The SEC could use FSU,but not Miami.
Miami a private school would be a better fit for the B12 rather than the SEC.It would fit in well with Baylor and TCU.
Whether UT can keep two Florida schools out of the b12 if Fox wants them is another question.
Also the value in terms of tv dollars to the ACC is another question.
With the breakup of the old BE ND found a good new home at little cost to them.
You are right on Miami. In 1990, the SEC conversation with them did not go well. At the time, there was a big issue with the sports Miami sponsored at the time, particularly under-developed women's sports. Who rejected who may be argued, but it was no match, and Miami was showing some arrogance at the time, given their fb success during the period.
FSU was offered the SEC around '90, and opted for the ACC. I doubt FSU would reject an SEC offer now unless the ACC exit criteria forces otherwise. FSU has much more to offer than Miami.
When the SEC was saying they didn't want to add the 'second school(s)' from a state within, it was at the time of taking Texas A&M which had been in the works for years. For #14, Mizzou was suddenly making itself available, and frankly the SEC moved on the opportunity and saw it as the best option. The SEC could always add a couple of ACC schools later if they decided to, so FSU, Clemson, VPI were taken off the table for the prior expansion.
Miss. State, Ole Miss, SC, etc., may not be more opposed to expansion than any others in the conference. Some of these schools are in extrememly tight recruiting areas. Miss. State, for example, is in a comparatively rural region, has 'Bama just an hour away to one side, Ole Miss on the other, and also has to go against LSU, Arkansas, Auburn, and Tennessee for nearby prospects. Then add, Southern Miss., Memphis, UAB, etc., in the hunt, pickings are far from unlimited.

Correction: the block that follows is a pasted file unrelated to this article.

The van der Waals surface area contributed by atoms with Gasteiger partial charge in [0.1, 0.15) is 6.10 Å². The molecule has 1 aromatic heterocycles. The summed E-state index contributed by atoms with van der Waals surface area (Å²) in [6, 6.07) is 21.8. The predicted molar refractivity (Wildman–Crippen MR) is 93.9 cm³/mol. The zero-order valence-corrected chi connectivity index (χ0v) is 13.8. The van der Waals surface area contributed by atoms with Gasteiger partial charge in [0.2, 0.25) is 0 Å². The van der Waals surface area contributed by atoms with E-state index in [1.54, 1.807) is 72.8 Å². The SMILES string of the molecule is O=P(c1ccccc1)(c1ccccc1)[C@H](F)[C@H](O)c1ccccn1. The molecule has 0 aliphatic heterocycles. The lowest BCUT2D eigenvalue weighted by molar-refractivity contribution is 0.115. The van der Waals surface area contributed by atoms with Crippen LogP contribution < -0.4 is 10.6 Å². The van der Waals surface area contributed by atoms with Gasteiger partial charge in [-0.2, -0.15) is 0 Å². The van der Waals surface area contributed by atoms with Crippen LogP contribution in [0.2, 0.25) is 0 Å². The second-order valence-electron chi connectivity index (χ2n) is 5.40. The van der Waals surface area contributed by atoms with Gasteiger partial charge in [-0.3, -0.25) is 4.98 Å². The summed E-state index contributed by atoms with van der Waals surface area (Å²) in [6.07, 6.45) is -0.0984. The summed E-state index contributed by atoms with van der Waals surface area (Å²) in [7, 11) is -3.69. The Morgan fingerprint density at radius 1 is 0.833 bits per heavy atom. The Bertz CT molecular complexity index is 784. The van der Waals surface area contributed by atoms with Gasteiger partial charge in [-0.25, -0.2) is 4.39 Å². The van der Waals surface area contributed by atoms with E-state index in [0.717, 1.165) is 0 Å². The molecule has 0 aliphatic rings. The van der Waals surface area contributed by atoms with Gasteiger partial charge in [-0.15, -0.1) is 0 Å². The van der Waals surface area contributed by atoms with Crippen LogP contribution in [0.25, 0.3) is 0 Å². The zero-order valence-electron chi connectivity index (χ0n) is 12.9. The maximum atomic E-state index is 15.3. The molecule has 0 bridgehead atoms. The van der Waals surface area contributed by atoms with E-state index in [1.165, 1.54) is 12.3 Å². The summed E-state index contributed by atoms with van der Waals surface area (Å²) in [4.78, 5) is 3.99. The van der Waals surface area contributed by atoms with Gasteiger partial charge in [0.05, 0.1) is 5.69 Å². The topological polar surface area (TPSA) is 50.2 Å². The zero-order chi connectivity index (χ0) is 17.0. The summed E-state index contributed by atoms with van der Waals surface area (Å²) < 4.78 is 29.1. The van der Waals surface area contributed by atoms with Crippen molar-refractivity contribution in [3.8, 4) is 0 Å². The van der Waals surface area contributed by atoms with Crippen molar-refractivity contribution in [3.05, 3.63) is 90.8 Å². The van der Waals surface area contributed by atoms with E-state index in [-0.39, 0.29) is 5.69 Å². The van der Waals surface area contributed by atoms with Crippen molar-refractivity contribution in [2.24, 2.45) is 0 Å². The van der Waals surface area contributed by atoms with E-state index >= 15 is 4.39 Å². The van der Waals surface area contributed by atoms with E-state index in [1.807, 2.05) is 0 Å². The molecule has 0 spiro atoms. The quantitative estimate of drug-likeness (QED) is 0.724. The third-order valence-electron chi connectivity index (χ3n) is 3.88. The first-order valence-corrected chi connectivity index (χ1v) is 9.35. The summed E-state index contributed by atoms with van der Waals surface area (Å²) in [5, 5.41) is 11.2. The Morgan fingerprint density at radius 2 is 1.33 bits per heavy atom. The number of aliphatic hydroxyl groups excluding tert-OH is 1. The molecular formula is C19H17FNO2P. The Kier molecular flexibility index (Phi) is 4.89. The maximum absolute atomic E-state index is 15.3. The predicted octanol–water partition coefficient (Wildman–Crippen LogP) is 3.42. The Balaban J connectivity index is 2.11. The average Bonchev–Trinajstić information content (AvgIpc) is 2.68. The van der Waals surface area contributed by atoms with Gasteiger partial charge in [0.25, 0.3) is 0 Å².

The SEC school that complained the most about expansion in '90 was Alabama. Georgia sponsored South Carolina. When Mizzou was added, 'Bama also rumbled about adding and divisions. Alabama is hardly a middle or low-level player when it comes to SEC sports. The most verbal (and active) Presidents on SEC expansion appear to have been from Florida and South Carolina. And their comments have not all-centered on FSU and Clemson critiques, which politically they cannot diss.
If the SEC expands, it would try to get into North Carolina. Perhaps Virginia also. And if Texas wanted in without unreasonable demands, I doubt that call would be unanswered. Perhaps Oklahoma as well. But the SEC would not want to take a new 'pair' from the same state, while having refused to take new additions from states within.
The "aces" for the SEC would maybe be among North Carolina, Virginia, Texas, Oklahoma, and suppose Notre Dame if such would ever be remotely considered. Most from the list would be unrealistic.
The SEC may have to take Duke (maybe NCSU) to get UNC IF the ACC unlikely breaks. A lot of issues with Duke football (stadium size, recent success, etc.) that are not so easy to accept. And, several other ACC schools would have to leave beforehand for that to be possible.